Kennedy Heights board member and Communications Committee Chair, Christine Schumacher has been collecting stories from long time neighborhood residents who tell of their experience of living in our wonderful neighborhood. Here is another in these series of stories:
Ronald Tilford - on right pictured with his grandfather
Ronald Tilford
Benjamin Arnold Tilford was a KH resident who built numerous houses not only in KH but in surrounding neighborhoods. He wanted the neighborhood to have a positive image. Many of the homes were built on Red Bank Rd. and Zinsle Ave. He helped people obtain mortgages for the homes he built. In fact, his grandson, Ronald Tilford, stated that if he didn’t know how to help someone he would find someone who could help. He had a strong belief in God which inspired him to show kindness to others. Many called him the “Mayor of Kennedy Heights”.

He was active in the Republican Party and held a seat on their central executive board. He was the first black on the Cincinnati Zoo board. He was well recognized in Cincinnati, a visionary. He traveled for his sporting interests; he would fish in Canada and Florida, hunt in South Dakota and was a member of an all-black trap shooting club in Blanchester. Mr. Tilford was born in Harrodsburg, KY and came to Cincinnati in the early 1900’s. He was a general contractor and created a highly successful cement business.

His son, Arnold Jr., Ronald’s dad, set up the forms for the cement and was the finisher. Later, he then added another job, the position of sidewalk supervisor for the Hamilton County Engineering Dept.

Ben Tilford was instrumental in helping obtain the land for the current First Baptist Church in KH. Several people created second mortgages on their homes so the land could be purchased. Ronald tells the story that his grandfather was told he should get a Cadillac. His response was “Why should I do that? My Buick runs fine. It gets me to where I need to go.”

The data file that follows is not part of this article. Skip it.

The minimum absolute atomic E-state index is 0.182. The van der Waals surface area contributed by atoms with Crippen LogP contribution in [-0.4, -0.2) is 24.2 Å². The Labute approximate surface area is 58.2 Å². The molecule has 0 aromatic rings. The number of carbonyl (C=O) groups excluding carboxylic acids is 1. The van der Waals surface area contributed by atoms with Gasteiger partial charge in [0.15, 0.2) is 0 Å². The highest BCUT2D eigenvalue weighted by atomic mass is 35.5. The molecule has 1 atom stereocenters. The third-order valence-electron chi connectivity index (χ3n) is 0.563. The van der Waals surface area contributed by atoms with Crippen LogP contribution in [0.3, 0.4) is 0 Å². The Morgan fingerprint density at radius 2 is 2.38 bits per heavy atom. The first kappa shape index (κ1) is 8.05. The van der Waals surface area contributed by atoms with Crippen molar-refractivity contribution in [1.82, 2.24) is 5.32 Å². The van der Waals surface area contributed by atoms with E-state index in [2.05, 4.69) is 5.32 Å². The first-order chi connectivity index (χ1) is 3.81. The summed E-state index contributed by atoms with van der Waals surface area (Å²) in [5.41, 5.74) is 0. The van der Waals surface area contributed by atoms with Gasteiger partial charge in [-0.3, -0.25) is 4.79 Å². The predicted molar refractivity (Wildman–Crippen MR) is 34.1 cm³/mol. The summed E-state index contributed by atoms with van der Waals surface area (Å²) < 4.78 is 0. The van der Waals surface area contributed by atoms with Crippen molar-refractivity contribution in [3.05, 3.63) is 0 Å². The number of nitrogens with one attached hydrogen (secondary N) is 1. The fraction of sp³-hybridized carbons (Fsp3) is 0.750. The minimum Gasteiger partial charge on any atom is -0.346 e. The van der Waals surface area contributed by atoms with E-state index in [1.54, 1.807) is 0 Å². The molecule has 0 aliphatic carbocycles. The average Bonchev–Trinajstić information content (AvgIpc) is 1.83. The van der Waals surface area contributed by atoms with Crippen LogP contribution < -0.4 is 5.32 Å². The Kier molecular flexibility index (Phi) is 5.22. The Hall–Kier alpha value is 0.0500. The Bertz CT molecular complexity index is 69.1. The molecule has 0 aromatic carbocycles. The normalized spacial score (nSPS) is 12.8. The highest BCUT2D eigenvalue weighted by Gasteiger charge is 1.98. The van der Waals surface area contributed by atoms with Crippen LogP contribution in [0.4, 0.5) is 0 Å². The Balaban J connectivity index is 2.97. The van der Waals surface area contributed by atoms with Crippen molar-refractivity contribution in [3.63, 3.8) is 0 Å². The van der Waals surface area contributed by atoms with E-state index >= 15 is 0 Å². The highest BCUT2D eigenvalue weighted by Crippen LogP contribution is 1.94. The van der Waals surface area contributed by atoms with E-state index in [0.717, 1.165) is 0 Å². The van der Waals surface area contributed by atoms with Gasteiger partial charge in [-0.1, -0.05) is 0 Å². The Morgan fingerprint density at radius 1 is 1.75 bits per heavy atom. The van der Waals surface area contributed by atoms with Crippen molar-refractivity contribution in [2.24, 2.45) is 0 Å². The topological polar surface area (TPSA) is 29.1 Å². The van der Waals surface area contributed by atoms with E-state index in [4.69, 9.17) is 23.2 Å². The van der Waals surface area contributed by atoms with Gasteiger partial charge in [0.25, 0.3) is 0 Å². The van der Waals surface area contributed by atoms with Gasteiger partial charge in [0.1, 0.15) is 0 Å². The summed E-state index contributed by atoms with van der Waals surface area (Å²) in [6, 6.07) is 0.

Ronald remembers going to his grandmother and grandfather’s home for Thanksgiving. It was a special event with all the family, everyone was dressed to the nine’s and on their best behavior. The table was set with beautiful dishes and an amazing spread of food. He looks back on those times and believes the regular times together provided a sense of stability for him. His grandfather died February 21, 1973 at the age of 78. He was the father of four (4) children, Helen, Vallie, Arnold, Jr., and Zoa, three of whom were life-long Kennedy Heights residents.

Ronald was one of 6 children. He is married to Nikki; last year (2014) they celebrate their 50th anniversary. They have two daughters, Rhonda and Robin. He grew up in KH, on Dunloe, off of Red Bank; it felt like everyone was his friend. He carried newspapers throughout the community and worked at Jean’s, the grocery store on Zinsle Avenue which later became Foster’s. Because of these jobs Ronald knew and interacted with most people in Kennedy Heights as he was growing up.

He described the community as people having an ‘open door’ policy and everyone was friendly. That changed when there was a house destroyed in the ‘50’s, due to a mob connection. He said it happened on a Sunday morning on Standish Avenue. It affected the whole neighborhood.

He named two sports figures that lived in the neighborhood when he was growing up, Derrick Dickey, who played for the Golden State Warriors, the NBA team, and Skeeter Barnes, who played for the Cincinnati Reds and then managed the Toledo Mudhens, a Detroit Tigers minor league team.

In the summer there was always a carnival sponsored by the PTA. He remembers the bus turn-around on Montgomery, and stores close to the Kennedy/Montgomery intersection. There was a pharmacy, a shoe store, two grocery stores, a Dairy Queen, and a chicken restaurant.

Ronald attended Kennedy elementary school, 7th grade at Woodward, 8th grade at Lyons, and, as a 9th grader, attended the new Shroder school, graduating with the first class in 1958.

His hope for the community is that communication among residents will facilitate change. When thinking of a place to live, he considers the neighborhood to be a safe haven. He believes that one can listen to what a person says, but it’s what they do that is important. With time, everything changes!

Interviewed April 15, 2014

with Christine Schumacher, Ernie Barbeau, Charles (Fritz) Casey-Leininger & Anne Delano Steinert

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